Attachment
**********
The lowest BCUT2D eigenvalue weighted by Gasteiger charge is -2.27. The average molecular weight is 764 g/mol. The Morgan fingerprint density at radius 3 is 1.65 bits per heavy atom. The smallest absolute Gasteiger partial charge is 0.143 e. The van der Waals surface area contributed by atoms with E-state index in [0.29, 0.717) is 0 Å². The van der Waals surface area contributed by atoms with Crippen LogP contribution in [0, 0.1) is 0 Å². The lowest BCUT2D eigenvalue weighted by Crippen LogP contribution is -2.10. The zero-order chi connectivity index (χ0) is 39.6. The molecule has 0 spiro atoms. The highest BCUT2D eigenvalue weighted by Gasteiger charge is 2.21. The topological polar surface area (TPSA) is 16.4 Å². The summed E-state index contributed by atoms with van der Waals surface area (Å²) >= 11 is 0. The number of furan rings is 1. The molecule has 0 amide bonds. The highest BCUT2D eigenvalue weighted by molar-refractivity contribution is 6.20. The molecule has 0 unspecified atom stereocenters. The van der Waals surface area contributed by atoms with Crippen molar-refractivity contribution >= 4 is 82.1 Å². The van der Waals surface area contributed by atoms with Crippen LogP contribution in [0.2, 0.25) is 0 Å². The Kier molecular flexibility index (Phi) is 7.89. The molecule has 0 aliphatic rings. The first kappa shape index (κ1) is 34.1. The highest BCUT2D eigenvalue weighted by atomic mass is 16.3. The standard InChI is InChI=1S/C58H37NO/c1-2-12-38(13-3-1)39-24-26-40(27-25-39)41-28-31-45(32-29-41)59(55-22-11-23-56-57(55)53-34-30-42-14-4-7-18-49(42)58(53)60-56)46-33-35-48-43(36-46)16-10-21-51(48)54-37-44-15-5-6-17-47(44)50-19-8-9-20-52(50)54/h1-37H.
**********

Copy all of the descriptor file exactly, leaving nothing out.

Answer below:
The lowest BCUT2D eigenvalue weighted by Gasteiger charge is -2.27. The average molecular weight is 764 g/mol. The Morgan fingerprint density at radius 3 is 1.65 bits per heavy atom. The smallest absolute Gasteiger partial charge is 0.143 e. The van der Waals surface area contributed by atoms with E-state index in [0.29, 0.717) is 0 Å². The van der Waals surface area contributed by atoms with Crippen LogP contribution in [0, 0.1) is 0 Å². The lowest BCUT2D eigenvalue weighted by Crippen LogP contribution is -2.10. The zero-order chi connectivity index (χ0) is 39.6. The molecule has 0 spiro atoms. The highest BCUT2D eigenvalue weighted by Gasteiger charge is 2.21. The topological polar surface area (TPSA) is 16.4 Å². The summed E-state index contributed by atoms with van der Waals surface area (Å²) >= 11 is 0. The number of furan rings is 1. The molecule has 0 amide bonds. The highest BCUT2D eigenvalue weighted by molar-refractivity contribution is 6.20. The molecule has 0 unspecified atom stereocenters. The van der Waals surface area contributed by atoms with Crippen molar-refractivity contribution >= 4 is 82.1 Å². The van der Waals surface area contributed by atoms with Crippen LogP contribution in [0.2, 0.25) is 0 Å². The Kier molecular flexibility index (Phi) is 7.89. The molecule has 0 aliphatic rings. The first kappa shape index (κ1) is 34.1. The highest BCUT2D eigenvalue weighted by atomic mass is 16.3. The standard InChI is InChI=1S/C58H37NO/c1-2-12-38(13-3-1)39-24-26-40(27-25-39)41-28-31-45(32-29-41)59(55-22-11-23-56-57(55)53-34-30-42-14-4-7-18-49(42)58(53)60-56)46-33-35-48-43(36-46)16-10-21-51(48)54-37-44-15-5-6-17-47(44)50-19-8-9-20-52(50)54/h1-37H.